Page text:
In just over a week, the Alaska Legislature will gavel into session. Provided the State House can do a better job organizing a majority caucus than the U.S. House (don’t bet on it), legislators will get down to business — which, for much of the session, will center around the state budget. It’s a process that’s been derailed in the past decade by paralysis over the Permanent Fund dividend, as lawmakers and even Gov. Mike Dunleavy have come to realize that our oil revenue gravy train is no longer sufficient to provide a full slate of state services and also pay a PFD via the 1982 formula. Thus, the PFD amount becomes an annual battle that stymies progress on virtually everything else, to the detriment of our savings accounts and our state’s future. And despite the good intentions of many lawmakers, plans to address the structural budget problem have gone over like a lead balloon.
The result? Years like 2022, when the state made rosy projections based on overinflated oil prices and legislators passed the second-largest budget in state history (the largest, before adjusting for inflation), only for prices to retreat and once again leave us with a deficit.
If we want to escape this PFD-fueled paralysis, we first need a mechanism to ensure legislators won’t overspend in boom years, nor let the dividend cannibalize essential services when oil prices go bust. What we need as a first step toward a budget that works for Alaska’s future is a spending cap.
The primary virtue of a spending cap is that it provides needed certainty to the many Alaskans who don’t trust that legislators would wisely spend the money generated by a permanent alteration of the PFD formula. Their skepticism is well-founded. We need only look back to 2022 to see what happens under our current, guardrail-free system when oil prices give legislators the option to both fully fund government and pump the PFD up to unsustainable levels in a bid to secure their own reelection: They do it. A spending cap that allows for a reasonable budget — but not the wild binges Alaskans have seen to date — would smooth out that process, letting us save funds in boom years that would carry us through harder times. It would also allow us to grow the Permanent Fund to a level where it could sustainably take over for oil tax revenue in perpetuity as Alaska’s major source of funds for services. It’s not hard to project that after only a few years under a spending cap, the PFD could quickly rise back to current levels.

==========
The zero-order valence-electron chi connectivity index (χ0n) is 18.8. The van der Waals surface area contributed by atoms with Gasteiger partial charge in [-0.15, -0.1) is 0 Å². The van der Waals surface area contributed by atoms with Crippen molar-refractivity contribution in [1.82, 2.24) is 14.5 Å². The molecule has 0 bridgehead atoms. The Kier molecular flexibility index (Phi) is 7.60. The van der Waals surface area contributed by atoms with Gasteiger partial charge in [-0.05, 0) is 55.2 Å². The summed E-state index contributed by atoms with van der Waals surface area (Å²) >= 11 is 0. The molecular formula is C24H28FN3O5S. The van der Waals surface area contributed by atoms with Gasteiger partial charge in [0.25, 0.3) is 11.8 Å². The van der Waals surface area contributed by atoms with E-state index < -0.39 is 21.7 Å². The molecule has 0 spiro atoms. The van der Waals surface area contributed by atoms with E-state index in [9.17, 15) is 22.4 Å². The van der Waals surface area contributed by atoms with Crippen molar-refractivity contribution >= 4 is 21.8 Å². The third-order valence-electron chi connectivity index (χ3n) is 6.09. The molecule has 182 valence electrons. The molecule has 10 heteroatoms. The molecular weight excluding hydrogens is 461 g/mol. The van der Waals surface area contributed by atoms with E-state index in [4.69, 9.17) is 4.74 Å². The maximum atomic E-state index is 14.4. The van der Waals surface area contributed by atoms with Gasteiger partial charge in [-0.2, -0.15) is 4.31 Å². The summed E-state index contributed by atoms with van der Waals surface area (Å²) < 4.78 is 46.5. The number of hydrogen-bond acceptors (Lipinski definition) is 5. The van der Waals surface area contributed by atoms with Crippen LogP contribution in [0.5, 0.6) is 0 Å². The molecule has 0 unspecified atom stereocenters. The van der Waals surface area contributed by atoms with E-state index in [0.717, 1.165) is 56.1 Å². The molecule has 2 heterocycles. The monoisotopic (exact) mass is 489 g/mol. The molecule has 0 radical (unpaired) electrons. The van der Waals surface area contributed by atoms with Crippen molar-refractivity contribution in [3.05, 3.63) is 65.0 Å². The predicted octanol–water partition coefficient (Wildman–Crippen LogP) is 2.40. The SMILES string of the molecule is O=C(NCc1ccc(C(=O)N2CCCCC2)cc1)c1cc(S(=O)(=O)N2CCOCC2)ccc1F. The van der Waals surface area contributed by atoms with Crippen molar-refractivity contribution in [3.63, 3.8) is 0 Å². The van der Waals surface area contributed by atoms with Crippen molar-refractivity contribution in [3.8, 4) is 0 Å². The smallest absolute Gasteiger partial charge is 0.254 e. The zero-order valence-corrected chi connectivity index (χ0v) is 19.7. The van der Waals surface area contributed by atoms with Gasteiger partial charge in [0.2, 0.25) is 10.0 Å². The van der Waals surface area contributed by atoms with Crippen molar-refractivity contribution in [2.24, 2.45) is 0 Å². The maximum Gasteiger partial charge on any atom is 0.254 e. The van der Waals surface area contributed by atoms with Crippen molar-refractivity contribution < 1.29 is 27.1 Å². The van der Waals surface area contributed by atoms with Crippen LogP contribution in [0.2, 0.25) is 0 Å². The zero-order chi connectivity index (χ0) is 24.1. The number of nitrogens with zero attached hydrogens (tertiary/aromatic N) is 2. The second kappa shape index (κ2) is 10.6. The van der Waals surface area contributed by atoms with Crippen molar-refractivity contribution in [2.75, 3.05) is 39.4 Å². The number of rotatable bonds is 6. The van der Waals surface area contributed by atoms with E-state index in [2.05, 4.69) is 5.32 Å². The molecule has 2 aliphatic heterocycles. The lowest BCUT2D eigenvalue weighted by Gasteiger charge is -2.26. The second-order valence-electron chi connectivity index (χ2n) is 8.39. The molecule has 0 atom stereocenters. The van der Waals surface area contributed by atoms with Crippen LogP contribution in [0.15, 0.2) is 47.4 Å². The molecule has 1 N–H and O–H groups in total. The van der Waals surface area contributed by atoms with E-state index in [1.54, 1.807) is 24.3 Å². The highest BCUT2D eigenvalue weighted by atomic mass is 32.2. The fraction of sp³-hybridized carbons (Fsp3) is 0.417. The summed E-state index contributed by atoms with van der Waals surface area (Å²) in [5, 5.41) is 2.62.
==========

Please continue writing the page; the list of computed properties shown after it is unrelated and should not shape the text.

Another practical benefit of a spending cap is that it will make us confront an unpleasant reality of our state’s budget: Every dollar spent on PFDs is one that can’t be spent on essential services such as public safety, education and transportation — and vice versa. Because lawmakers have been all too willing to decouple the amount we spend on services and PFDs from the revenue we bring in each year, many Alaskans have been seduced by the false promise that we can have our cake and eat it, too. We’ve been told that we can have jumbo PFDs and all the services we’ve come to expect with no compromises, and that notion has corrupted our politics to the point that many Alaskans refuse to accept that it is, in fact, fiction. The reality is that the oil price fairy is fickle and can’t be the basis for rational fiscal policy.
Some details would need to be worked out concerning the mechanism of the cap, of course. The past year has taught us the necessity of accounting for inflation — and the baseline amount of the cap and the process by which it’s adjusted each successive year — would need to be hammered out in legislative committees. That’s the sort of actuarial math that the Legislative Finance Division and the state Department of Revenue would no doubt be glad to help lawmakers with — and they may already have some of the numbers on hand, given that Dunleavy floated a spending cap amendment himself last year.
Ultimately, a spending cap will have to be enshrined in the Alaska Constitution to keep lawmakers from disregarding it. But given the difficulty of passing a constitutional amendment in a single year, as well as the (usually beneficial) tendency of Alaskans to be skeptical of big changes to our state’s founding document, it makes more sense to work out the cap this year as a statute, which would provide a framework that could more easily be tweaked if necessary. It would also provide a trial period, so to speak, during which Alaskans could assess the merits of the cap before deciding to commit it to the Alaska Constitution a year or two down the road. Once the cap is functional and fully baked, Alaskans would certainly adopt it into the Constitution.
Trying to craft a comprehensive fiscal plan that includes the PFD, reverse sweep and other esoteric elements has proven impossible, and rightly so. Before any of those elements are tackled, the first step must be a real and rational spending cap. Doing so would show the people of Alaska that the Legislature is willing to tighten its belt alongside them, keep them from continually bloating the budget when oil prices temporarily rise, and it would pave the way for a more full-featured long-term plan to be developed in future years.
Legislators won’t fix the budget mess this year unless they’re a far more productive group than those who have filled the Capitol Building for the past decade. But they can make a big step forward on it by passing a reasonable spending cap that will provide stability while also underscoring the trade-offs that come with drawing up budgets in the real world.